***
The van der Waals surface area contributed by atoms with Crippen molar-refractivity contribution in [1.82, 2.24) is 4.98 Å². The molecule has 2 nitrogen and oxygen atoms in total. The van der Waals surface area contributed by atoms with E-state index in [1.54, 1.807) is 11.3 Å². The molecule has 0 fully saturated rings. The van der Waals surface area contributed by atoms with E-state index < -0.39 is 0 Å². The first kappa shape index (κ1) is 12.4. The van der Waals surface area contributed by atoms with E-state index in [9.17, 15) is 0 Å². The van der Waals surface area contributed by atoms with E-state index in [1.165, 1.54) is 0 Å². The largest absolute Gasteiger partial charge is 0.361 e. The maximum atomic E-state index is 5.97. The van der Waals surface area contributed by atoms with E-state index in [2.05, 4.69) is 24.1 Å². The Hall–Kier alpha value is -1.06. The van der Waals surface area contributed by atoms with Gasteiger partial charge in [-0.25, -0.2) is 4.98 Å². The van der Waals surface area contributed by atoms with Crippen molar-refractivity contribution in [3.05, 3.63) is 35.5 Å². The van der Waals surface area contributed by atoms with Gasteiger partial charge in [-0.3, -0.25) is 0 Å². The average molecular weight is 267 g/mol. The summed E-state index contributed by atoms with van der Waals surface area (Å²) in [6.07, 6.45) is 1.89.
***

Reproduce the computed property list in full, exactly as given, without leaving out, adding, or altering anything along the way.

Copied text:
The van der Waals surface area contributed by atoms with Crippen molar-refractivity contribution in [1.82, 2.24) is 4.98 Å². The molecule has 2 nitrogen and oxygen atoms in total. The van der Waals surface area contributed by atoms with E-state index in [1.54, 1.807) is 11.3 Å². The molecule has 0 fully saturated rings. The van der Waals surface area contributed by atoms with E-state index < -0.39 is 0 Å². The first kappa shape index (κ1) is 12.4. The van der Waals surface area contributed by atoms with E-state index in [9.17, 15) is 0 Å². The van der Waals surface area contributed by atoms with E-state index in [1.165, 1.54) is 0 Å². The largest absolute Gasteiger partial charge is 0.361 e. The maximum atomic E-state index is 5.97. The van der Waals surface area contributed by atoms with E-state index in [2.05, 4.69) is 24.1 Å². The Hall–Kier alpha value is -1.06. The van der Waals surface area contributed by atoms with Gasteiger partial charge in [-0.25, -0.2) is 4.98 Å². The van der Waals surface area contributed by atoms with Crippen molar-refractivity contribution in [3.05, 3.63) is 35.5 Å². The van der Waals surface area contributed by atoms with Gasteiger partial charge in [-0.3, -0.25) is 0 Å². The average molecular weight is 267 g/mol. The summed E-state index contributed by atoms with van der Waals surface area (Å²) in [6.07, 6.45) is 1.89.